Optical Character Recognition in a nutshell
Optical Character Recognition (OCR) lets you convert images with text into text documents using automated computer algorithms. Images can be processed individually (.jpg, .png, and .gif files) or in multi-page PDF documents (.pdf). These are some of the types of files suitable for OCR:
- Image or PDF files obtained using flatbed scanners
- Photos taken with digital cameras or mobile phones
Using OCR in Google Drive
In Google Drive, we take your uploaded images or PDF files, scan the file, and use computer algorithms to convert the file into a Google document.
For best results, the image or PDF files need to meet certain requirements:
- Resolution: High-resolution files work best. As a rule of thumb, we recommend each line of text in the documents to be of at least 10 pixels height.
- Orientation: Only documents with horizontal left-to-right text are recognized. If you've accidentally scanned or captured a document in a different orientation, please use a program to retouch and edit images to rotate them before uploading to Google Drive.
- Languages, fonts and character sets: Our OCR engine supports a number of character sets, but support for non-Latin character sets is still experimental. You can select the language of your document from a drop-down menu. You'll get better results if your file includes common fonts such as Arial and Times New Roman.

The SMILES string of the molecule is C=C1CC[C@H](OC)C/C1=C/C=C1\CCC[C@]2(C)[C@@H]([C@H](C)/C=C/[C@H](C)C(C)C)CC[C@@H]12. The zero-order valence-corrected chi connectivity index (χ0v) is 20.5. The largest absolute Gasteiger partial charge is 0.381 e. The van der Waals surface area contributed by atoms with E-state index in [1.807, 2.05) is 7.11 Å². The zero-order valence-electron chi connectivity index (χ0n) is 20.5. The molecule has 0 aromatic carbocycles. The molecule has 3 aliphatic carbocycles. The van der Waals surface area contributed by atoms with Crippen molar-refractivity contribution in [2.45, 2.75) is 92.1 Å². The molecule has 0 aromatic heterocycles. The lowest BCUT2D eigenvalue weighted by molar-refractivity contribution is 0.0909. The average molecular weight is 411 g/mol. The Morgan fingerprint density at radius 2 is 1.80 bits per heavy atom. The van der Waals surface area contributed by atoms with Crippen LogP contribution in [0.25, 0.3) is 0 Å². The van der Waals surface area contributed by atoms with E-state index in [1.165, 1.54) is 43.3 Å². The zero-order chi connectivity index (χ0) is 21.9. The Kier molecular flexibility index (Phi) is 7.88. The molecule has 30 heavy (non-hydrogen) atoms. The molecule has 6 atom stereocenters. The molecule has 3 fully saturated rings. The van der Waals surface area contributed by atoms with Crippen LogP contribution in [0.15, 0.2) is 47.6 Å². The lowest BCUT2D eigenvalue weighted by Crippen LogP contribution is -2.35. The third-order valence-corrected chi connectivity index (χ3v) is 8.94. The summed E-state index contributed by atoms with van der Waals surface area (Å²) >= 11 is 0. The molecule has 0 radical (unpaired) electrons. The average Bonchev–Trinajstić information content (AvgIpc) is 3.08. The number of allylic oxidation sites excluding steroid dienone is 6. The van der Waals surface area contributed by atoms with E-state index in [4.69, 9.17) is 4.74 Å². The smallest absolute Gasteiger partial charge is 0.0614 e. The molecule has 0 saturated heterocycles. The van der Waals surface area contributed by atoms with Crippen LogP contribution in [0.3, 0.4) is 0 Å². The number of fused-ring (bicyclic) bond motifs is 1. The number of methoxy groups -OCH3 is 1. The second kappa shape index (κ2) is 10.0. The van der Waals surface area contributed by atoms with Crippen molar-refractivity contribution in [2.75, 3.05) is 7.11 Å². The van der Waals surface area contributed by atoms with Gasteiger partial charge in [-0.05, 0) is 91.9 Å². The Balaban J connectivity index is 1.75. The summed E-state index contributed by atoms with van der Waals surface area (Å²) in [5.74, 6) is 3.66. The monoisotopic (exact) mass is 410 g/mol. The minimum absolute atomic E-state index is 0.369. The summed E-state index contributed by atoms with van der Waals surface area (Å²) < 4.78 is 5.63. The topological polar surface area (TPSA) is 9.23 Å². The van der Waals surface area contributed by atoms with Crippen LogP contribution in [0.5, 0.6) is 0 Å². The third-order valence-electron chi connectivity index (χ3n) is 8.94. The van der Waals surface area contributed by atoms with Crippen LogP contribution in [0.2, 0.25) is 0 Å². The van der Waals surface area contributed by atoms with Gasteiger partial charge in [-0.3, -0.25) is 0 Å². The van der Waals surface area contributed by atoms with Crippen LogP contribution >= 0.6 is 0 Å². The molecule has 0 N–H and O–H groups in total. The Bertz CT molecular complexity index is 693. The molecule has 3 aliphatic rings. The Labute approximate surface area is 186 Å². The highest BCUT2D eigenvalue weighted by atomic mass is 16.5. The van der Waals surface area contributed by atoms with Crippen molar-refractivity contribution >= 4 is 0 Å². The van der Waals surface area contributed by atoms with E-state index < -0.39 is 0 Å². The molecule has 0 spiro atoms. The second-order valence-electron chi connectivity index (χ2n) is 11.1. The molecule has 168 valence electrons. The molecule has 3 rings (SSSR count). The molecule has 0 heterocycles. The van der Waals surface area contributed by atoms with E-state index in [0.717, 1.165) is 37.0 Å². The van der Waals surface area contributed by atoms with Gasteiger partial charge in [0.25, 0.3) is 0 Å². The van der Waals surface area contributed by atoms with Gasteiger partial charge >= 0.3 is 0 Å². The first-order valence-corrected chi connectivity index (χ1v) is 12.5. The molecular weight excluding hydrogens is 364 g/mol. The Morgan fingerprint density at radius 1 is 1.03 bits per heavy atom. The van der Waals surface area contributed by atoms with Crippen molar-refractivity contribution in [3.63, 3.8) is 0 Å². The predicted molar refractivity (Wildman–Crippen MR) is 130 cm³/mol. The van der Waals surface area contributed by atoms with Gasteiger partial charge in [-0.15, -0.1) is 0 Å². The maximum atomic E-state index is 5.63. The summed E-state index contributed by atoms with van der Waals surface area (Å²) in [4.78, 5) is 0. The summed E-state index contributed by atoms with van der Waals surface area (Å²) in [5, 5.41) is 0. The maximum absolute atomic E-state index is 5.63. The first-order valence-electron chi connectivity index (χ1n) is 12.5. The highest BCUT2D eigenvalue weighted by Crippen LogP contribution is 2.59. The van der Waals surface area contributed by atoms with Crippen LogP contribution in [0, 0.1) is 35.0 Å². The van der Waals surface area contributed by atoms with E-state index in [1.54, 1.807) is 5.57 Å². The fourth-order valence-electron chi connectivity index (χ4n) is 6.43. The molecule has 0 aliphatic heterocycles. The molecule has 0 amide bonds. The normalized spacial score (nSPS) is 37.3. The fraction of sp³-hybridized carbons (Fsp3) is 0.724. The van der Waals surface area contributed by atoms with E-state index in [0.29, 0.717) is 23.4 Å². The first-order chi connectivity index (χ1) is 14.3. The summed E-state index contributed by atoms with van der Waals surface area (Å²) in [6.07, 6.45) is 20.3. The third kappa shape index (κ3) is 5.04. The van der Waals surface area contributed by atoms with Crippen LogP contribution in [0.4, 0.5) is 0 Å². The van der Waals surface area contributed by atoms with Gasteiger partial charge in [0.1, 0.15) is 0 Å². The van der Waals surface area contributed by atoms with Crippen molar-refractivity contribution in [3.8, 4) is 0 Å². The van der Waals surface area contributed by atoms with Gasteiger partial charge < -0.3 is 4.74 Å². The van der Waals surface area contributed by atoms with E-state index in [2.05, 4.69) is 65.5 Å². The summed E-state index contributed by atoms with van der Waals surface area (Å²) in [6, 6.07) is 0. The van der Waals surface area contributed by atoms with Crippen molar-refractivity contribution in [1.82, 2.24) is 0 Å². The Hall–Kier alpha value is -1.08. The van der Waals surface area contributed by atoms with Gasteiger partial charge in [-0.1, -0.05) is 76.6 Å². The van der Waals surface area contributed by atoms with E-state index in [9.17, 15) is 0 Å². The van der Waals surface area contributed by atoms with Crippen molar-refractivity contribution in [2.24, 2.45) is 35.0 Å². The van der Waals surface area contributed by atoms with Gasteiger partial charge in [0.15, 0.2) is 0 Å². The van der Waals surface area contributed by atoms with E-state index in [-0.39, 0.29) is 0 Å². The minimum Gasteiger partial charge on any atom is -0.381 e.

- Image quality: Sharp images with even lighting and clear contrasts will work best. Motion blur or bad camera focus will decrease the quality of the detected text.
File size limitations
The maximum size for images (.jpg, .gif, .png) and PDF files (.pdf) is 2 MB. For PDF files, we only look at the first 10 pages when searching for text to extract.
Preservation of text formatting
When processing your document, we attempt to preserve basic text formatting such as bold and italic text, font size and type, and line breaks. However, detecting these elements is difficult and we may not always succeed. Other text formatting and structuring elements such as bulleted and numbered lists, tables, text columns, and footnotes or endnotes are likely to get lost.